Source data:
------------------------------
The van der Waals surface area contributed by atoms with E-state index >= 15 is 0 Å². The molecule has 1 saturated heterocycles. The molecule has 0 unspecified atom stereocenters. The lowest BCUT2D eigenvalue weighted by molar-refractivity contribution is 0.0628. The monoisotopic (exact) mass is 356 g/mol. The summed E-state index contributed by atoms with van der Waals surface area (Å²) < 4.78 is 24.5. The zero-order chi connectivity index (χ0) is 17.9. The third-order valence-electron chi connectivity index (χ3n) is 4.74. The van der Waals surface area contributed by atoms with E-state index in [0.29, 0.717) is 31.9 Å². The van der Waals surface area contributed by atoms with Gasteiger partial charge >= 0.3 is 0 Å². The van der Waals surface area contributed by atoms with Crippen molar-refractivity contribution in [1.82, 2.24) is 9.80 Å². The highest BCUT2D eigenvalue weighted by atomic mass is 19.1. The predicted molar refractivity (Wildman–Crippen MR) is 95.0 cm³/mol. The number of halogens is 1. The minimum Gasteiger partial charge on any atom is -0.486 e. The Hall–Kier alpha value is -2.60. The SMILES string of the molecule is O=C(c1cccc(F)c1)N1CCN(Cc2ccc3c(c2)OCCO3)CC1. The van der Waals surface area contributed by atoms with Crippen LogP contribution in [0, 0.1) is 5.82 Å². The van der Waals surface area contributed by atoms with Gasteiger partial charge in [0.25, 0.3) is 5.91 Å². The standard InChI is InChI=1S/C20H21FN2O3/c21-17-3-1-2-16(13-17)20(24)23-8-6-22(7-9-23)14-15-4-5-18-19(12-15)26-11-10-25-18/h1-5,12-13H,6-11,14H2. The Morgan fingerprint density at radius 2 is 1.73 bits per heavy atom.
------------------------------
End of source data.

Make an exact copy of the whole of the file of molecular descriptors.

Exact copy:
The van der Waals surface area contributed by atoms with E-state index >= 15 is 0 Å². The molecule has 1 saturated heterocycles. The molecule has 0 unspecified atom stereocenters. The lowest BCUT2D eigenvalue weighted by molar-refractivity contribution is 0.0628. The monoisotopic (exact) mass is 356 g/mol. The summed E-state index contributed by atoms with van der Waals surface area (Å²) < 4.78 is 24.5. The zero-order chi connectivity index (χ0) is 17.9. The third-order valence-electron chi connectivity index (χ3n) is 4.74. The van der Waals surface area contributed by atoms with E-state index in [0.29, 0.717) is 31.9 Å². The van der Waals surface area contributed by atoms with Gasteiger partial charge >= 0.3 is 0 Å². The van der Waals surface area contributed by atoms with Crippen molar-refractivity contribution in [1.82, 2.24) is 9.80 Å². The highest BCUT2D eigenvalue weighted by atomic mass is 19.1. The predicted molar refractivity (Wildman–Crippen MR) is 95.0 cm³/mol. The number of halogens is 1. The minimum Gasteiger partial charge on any atom is -0.486 e. The Hall–Kier alpha value is -2.60. The SMILES string of the molecule is O=C(c1cccc(F)c1)N1CCN(Cc2ccc3c(c2)OCCO3)CC1. The van der Waals surface area contributed by atoms with Crippen LogP contribution in [0, 0.1) is 5.82 Å². The van der Waals surface area contributed by atoms with Gasteiger partial charge in [0.25, 0.3) is 5.91 Å². The standard InChI is InChI=1S/C20H21FN2O3/c21-17-3-1-2-16(13-17)20(24)23-8-6-22(7-9-23)14-15-4-5-18-19(12-15)26-11-10-25-18/h1-5,12-13H,6-11,14H2. The Morgan fingerprint density at radius 2 is 1.73 bits per heavy atom.